To illustrate the point, Wienecke tells the story of the course's faulty water pump. "We had a pump break a few months ago, so I called our repair guy and told him to get out here," he says. "He said he'd be out as soon as possible, certainly by the end of the day. I replied, 'You don't understand, the grass will survive, take your time.' "

Naturally, Wienecke's thoughts have turned now towards the 2015 U.S. Open, but it was clear from his meetings with Davis last week that the USGA had been looking ahead to that event long before the Amateur had even begun. "I'd say 50% of our discussions focused on what we might do for the U.S. Open," he says. "Mike wanted to move the tees around quite a bit to see how each hole played from various distances. It was almost as if the Amateur was already over."

Now that the tournament is over, Wienecke's role is to get the course back in shape for regular everyday play as soon as possible. But once the fescue goes dormant, he says, it takes a while for it to recover. "I've given the course 900,000 gallons of water the last three nights," he said four days after Peter Uihlein beat David Chung in the final. "The moisture level is back up to 11 to 20%, and there is some give in the ground. The turf went into a sort of numbed shock last month, but it is beginning to show some vitality again. It might be the end of September before it's fully back to normal, however."

As far as the USGA is concerned, Wienecke's task for the next four and half years will not only involve continuing to strengthen the turf, but also oversee what design tweaks might be necessary. Lead course designer Robert Trent Jones II and his associates, Bruce Charlton and Jay Blasi, are already working on making minor changes, but Pierce County, the course's owner, will have to complete a cost analysis and then decide what it is prepared to pay for. "If the county does decide to go ahead with the alterations it will have to do it fairly soon," says Wienecke, "because Mike has said he'd like to see the changes carried out sooner rather than later."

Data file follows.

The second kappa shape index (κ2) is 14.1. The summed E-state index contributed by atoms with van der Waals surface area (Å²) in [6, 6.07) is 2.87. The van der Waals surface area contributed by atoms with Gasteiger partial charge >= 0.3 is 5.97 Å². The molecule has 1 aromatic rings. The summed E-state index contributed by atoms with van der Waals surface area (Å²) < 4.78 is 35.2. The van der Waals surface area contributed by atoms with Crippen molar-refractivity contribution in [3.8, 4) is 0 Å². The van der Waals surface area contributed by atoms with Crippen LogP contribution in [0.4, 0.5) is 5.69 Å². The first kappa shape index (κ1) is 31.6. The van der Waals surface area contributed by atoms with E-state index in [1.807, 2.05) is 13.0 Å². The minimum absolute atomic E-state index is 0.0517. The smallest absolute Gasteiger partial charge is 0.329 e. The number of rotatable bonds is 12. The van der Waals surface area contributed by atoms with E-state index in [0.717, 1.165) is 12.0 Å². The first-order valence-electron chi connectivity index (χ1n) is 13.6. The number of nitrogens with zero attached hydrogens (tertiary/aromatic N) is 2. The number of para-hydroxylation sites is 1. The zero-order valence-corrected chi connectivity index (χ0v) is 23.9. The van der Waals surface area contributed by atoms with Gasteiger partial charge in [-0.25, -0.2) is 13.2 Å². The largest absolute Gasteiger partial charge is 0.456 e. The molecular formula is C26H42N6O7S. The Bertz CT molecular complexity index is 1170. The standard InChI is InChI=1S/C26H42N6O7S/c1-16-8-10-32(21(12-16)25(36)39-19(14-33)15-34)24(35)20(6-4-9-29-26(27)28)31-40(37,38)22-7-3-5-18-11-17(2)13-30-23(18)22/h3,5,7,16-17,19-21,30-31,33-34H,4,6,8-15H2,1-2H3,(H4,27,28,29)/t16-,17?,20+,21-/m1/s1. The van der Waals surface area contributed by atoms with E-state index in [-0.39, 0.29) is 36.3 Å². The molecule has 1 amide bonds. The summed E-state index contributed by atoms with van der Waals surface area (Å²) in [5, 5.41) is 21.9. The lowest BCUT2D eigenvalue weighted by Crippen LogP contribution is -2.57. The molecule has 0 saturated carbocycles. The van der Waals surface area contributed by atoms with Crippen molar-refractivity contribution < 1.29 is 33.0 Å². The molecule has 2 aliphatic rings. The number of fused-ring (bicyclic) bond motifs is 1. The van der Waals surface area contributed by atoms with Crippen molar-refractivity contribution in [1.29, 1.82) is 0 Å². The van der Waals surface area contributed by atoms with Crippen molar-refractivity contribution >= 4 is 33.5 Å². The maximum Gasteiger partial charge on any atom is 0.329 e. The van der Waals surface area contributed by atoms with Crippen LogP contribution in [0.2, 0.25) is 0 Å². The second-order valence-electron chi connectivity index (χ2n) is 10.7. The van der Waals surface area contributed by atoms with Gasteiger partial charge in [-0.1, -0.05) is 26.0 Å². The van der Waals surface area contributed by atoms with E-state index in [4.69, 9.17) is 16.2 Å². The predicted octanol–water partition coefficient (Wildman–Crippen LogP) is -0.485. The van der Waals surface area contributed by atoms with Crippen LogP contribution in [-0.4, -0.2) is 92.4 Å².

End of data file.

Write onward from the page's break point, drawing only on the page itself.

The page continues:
What those changes might be isn't clear right now, though one issue the USGA will certainly need to address is crowd safety as several people fell on the steep and slippery dunes during the Amateur in an attempt to follow the action. "It was tragic that some people have hurt themselves," Wienecke told the Tacoma News Tribune. "It's a very real concern and there will be a great discussion following the tournament this week."

The 13-acre practice range, which was seeded just a few weeks prior to the Amateur, will also need attention. "The range wasn't quite ready," says Wienecke. "We seeded it in July and it didn't quite mature in time for the tournament. Ground conditions really need to be consistent within the next couple of years. The turf on the range will need to be in exactly the same condition as that on the course by the time the U.S. Open arrives."

Until then, Wienecke can at least get some proper rest. Operating on between two and four hours' sleep a day during U.S. Amateur week, he says he is still completely exhausted and that his wife became quite concerned with his health. "The crew and I were at the course for 16 hours a day," he says. "It was incredibly hard work. But I think we did okay."

Tony Dear is an Englishman living in Bellingham, Wash. In the early 1990s he was a member of the Liverpool University golf team which played its home matches at Royal Liverpool GC. Easy access to Hoylake made it increasingly difficult for him to focus on Politics (his chosen major) and, after dropping out, he ended up teaching golf at a club just south of London where he also made a futile attempt at becoming a "player." He moved into writing when it became abundantly clear he had no business playing the game for a living. A one-time golf correspondent of the New York Sun, Tony is a member of the Golf Writers Association of America, the Pacific Northwest Golf Media Association and the Golf Travel Writers Association. He is a multi-award winning journalist, and edits his own web site at